Wednesday, July 18, 2018

Pandora's Box

(Above: Pandora's Box.  Antique chest collaged with my childhood stamp collection. 10 1/2" H x 24" W x 11" D.  Click on any image to enlarge.)

Since returning from my art residency at the Rensing Center that included last Thursday's reception for The Cocoon, the work created during the prior five weeks, I've been itching to act on several ideas that have been otherwise "on hold".  You see, being at an art residency is a definite "high".  It is the "gift of time"; it is an opportunity to focus on a new body of work; it is a chance to devote one's days to a particular goal.  I love this ... but there are also drawbacks.

One cannot just "switch gears" and work on something else.  Focus is great!  Productivity is wonderful!  Dedicated time is amazing!  It just doesn't always allow for new hair-brained ideas to roll into reality.  As ideas bubbled to the surface, I could only write them down ... save them for the future.  Over the weekend, I planned to let this happen.  I planned to start working on three new ideas for my upcoming group exhibition called Alternative Storytellers.  I was bursting with ideas about Hansel & Gretel's witch, King Midas' fictional cousin, and Snow White's nightlife.  I'd been thinking about these ideas for WEEKS.

(Above:  Pandora's Box, antique chest collaged with my childhood postage stamp collection and the framed "alternative" story with a feminist twist.  Framed work: 28" x 19 1/2"; unframed: 23" x 15".  Collaged letters clipped from vintage ephemera on faux-finished watercolor paper.)

Yet, something happened with my careful planning.  Another alternative story popped up on Friday night with the purchase of a small, antique chest filled with turn-of-the-last-century photographs.  I bought them for the photographs but unexpectedly found instant inspiration in the chest ... Pandora's Box!  All earlier ideas are still "on hold" but I will get to them!


Even with so many other ideas brewing in my head, I couldn't help myself.  I knew exactly what I wanted to do and say through this old chest.  I sanded all the wooden surfaces, got out my childhood stamp album, and loved every minute of the transformation.  My husband Steve watched in horror and fascination. As a kid, he collected stamps too ... and wasn't about to let me touch his album or the one he inherited from his Dad.


We talked about the lazy weekend days adhering little, gummed hinges to the reverse of canceled postage stamps.  Steve daydreamed about finding a rare, Inverted Jenny, the 1918 mint accident that depicted an upside down Curtiss JN-4 airplane.  He hoped his collection would become valuable.  I never thought about money when pasting my collection into the album.  I dreamed about all the pretty pictures and hoped to have at least one stamp from every country.  I wanted to fill the pages.  I liked the colors and the idea of touching a piece of paper that had traveled to a faraway place before I was born.  So, for me, dismantling that album into an artwork seemed appropriate and wonderful and a way for my stamps to continue traveling the world.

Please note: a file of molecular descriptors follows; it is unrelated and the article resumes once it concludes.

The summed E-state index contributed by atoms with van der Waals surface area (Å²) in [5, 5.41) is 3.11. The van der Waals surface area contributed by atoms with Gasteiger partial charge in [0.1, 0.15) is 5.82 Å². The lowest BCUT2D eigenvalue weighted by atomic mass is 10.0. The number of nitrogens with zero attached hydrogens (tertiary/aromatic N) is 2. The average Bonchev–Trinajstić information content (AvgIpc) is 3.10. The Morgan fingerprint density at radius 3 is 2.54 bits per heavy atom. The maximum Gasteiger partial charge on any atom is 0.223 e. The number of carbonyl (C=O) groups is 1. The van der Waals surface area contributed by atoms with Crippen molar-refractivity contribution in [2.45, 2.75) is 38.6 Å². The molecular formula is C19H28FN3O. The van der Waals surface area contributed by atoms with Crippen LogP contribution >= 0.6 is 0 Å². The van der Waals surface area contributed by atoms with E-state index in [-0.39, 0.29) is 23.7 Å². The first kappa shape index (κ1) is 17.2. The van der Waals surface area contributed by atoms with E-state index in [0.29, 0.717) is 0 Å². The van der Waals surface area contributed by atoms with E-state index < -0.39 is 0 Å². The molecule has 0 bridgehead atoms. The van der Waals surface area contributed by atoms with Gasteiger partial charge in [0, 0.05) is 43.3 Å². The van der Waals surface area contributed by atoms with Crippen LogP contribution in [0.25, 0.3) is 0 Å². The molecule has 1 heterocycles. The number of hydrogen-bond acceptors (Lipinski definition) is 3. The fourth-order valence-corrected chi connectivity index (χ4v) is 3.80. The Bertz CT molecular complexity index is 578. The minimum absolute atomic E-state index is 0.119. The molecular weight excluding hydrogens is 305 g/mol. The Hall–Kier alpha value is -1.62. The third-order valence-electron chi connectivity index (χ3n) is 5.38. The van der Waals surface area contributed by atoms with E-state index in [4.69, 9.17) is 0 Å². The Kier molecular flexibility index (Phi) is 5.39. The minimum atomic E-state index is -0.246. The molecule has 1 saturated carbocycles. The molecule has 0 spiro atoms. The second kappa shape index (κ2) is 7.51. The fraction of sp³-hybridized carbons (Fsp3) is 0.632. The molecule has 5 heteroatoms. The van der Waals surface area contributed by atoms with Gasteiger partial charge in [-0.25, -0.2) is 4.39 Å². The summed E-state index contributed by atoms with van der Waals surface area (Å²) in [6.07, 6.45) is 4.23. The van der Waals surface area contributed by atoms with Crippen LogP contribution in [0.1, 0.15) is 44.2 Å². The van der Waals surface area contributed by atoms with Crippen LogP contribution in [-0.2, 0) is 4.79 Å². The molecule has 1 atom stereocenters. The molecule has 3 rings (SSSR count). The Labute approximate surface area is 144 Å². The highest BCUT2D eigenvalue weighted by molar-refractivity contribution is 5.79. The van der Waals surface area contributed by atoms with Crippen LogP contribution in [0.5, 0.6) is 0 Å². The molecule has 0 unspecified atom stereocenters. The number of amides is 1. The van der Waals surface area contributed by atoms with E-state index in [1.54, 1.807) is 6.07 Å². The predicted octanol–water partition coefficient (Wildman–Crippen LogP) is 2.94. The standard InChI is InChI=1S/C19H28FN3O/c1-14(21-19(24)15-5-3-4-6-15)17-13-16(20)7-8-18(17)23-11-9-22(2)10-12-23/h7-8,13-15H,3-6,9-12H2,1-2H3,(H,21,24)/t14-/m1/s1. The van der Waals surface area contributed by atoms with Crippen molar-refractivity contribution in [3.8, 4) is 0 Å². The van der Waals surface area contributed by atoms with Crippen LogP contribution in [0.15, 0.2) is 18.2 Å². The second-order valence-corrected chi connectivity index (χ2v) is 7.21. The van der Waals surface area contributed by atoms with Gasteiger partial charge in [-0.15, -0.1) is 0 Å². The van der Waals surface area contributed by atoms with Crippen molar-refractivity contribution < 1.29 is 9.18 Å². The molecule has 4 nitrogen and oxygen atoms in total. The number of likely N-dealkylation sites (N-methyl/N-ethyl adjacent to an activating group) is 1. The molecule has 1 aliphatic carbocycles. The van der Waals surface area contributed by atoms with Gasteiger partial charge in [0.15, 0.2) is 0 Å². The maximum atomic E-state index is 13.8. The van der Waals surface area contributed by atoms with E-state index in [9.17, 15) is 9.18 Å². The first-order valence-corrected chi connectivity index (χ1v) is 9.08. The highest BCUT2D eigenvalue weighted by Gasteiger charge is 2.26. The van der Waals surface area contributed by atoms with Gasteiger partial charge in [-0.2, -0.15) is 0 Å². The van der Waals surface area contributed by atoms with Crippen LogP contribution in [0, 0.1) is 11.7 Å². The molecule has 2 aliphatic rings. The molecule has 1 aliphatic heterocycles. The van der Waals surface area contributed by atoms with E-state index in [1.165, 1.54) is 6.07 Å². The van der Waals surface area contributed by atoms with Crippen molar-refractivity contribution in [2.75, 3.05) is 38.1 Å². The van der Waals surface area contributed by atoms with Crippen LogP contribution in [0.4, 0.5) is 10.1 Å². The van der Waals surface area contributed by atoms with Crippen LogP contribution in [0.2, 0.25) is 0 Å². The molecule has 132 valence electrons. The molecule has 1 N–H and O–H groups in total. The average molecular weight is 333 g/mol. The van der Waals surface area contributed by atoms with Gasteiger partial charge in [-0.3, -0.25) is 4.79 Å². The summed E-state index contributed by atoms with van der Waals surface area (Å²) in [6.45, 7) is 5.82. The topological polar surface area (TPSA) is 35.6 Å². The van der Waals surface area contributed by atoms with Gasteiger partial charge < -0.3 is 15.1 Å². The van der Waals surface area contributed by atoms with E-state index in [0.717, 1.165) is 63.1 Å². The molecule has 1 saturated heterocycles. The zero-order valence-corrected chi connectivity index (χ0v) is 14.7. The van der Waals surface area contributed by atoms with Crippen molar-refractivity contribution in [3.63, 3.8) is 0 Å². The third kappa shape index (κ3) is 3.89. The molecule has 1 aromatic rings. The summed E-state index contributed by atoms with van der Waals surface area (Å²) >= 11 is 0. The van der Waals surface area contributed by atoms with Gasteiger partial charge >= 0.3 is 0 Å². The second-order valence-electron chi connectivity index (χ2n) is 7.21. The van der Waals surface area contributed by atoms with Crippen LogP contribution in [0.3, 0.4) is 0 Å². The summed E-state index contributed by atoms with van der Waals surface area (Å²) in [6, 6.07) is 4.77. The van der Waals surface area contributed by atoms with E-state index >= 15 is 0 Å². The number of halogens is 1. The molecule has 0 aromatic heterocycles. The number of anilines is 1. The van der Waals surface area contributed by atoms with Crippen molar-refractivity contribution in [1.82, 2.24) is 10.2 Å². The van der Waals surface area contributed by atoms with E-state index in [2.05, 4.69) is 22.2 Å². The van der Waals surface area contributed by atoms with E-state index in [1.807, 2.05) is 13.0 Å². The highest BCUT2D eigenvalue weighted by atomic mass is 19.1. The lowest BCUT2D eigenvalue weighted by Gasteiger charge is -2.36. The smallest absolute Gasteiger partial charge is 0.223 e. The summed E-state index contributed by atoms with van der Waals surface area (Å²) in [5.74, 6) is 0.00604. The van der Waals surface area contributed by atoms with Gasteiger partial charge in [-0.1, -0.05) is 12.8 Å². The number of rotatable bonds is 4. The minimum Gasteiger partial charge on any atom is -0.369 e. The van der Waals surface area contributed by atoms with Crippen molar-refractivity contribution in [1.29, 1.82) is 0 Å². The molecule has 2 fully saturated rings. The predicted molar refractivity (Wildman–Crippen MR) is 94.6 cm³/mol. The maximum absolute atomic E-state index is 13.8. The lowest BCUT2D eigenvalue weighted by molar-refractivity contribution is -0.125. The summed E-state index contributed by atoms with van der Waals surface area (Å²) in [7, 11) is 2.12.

(Steve couldn't help himself.  He lent a hand.  He soaked off some of the stamps still attached to corners of envelopes.  He offered advice ... and one day he might decide his stamps will become art too!  I have high hopes because it was so much fun!)
 

Alone, an antique chest covered with old, canceled postage stamps is not necessarily "art" nor does it tell an alternative story. I knew this. So, while collaging the chest, I thought about Pandora and her box.  I thought about all the evils of the world being unleashed.  I thought about the remaining virtue of hope.  I did a little research.  I read plenty of articles that documented translation errors and dual meanings.  Then, I wrote the story!


Here it is:

Pandora's Box

Dear John aka Epimetheus: Foolish Titan of Greek Myth

I know you told me not to open the special box because it would unleash all sorts of evils, but I did! There are now dirty dished in the sink, dust bunnies under the bed, mildew in the shower, and every stitch of clothing needs washed. The evils of a patriarchal society have escaped.  I have taken the box with me and will travel the world spreading awareness of equality. I leave only HOPE behind. Treat her well and she might stay. Since I'm gone, you will tell a different sotry, but this is the TRUTH about my box.

Pandora


I had a wonderful time making this piece and am looking forward to the ideas I put "on hold".  In the meantime, I'm playing catch up with all the custom picture framing work that piled up in my absence during the art residency.  Time away is grand. Time back in my home studio is equally grand.  Focus and exploration are needed in equal measure to keep the creative ball rolling!

3 comments:

Connie said...

I have a box filled with stamps, now I have a idea of something to do with them, thank you. I just watch your cocoon video. It is amazing and so are you to think of making such a time consuming and yet brilliant project. Your stitching and your imagination are outstanding. I am in awe of your creativity:)
Have a lovely day and thanks for sharing this with us all.
Connie :)

Artesa said...

Love, love, love the project and loved reading all about me in your blog... your story is my story in how our mind is blooming with ideas and our work is such a familiar task that as we set our hands into the programmed task our mind finds some freedom to explore something new... I am for ever requesting my mind to explore the next before I am done with the new in order to be constantly working... because that is what brings me joy, gives me purpose.

SONYASPHERE said...

The box is great and the cookbook funny. What did you use as your glue for the stamps?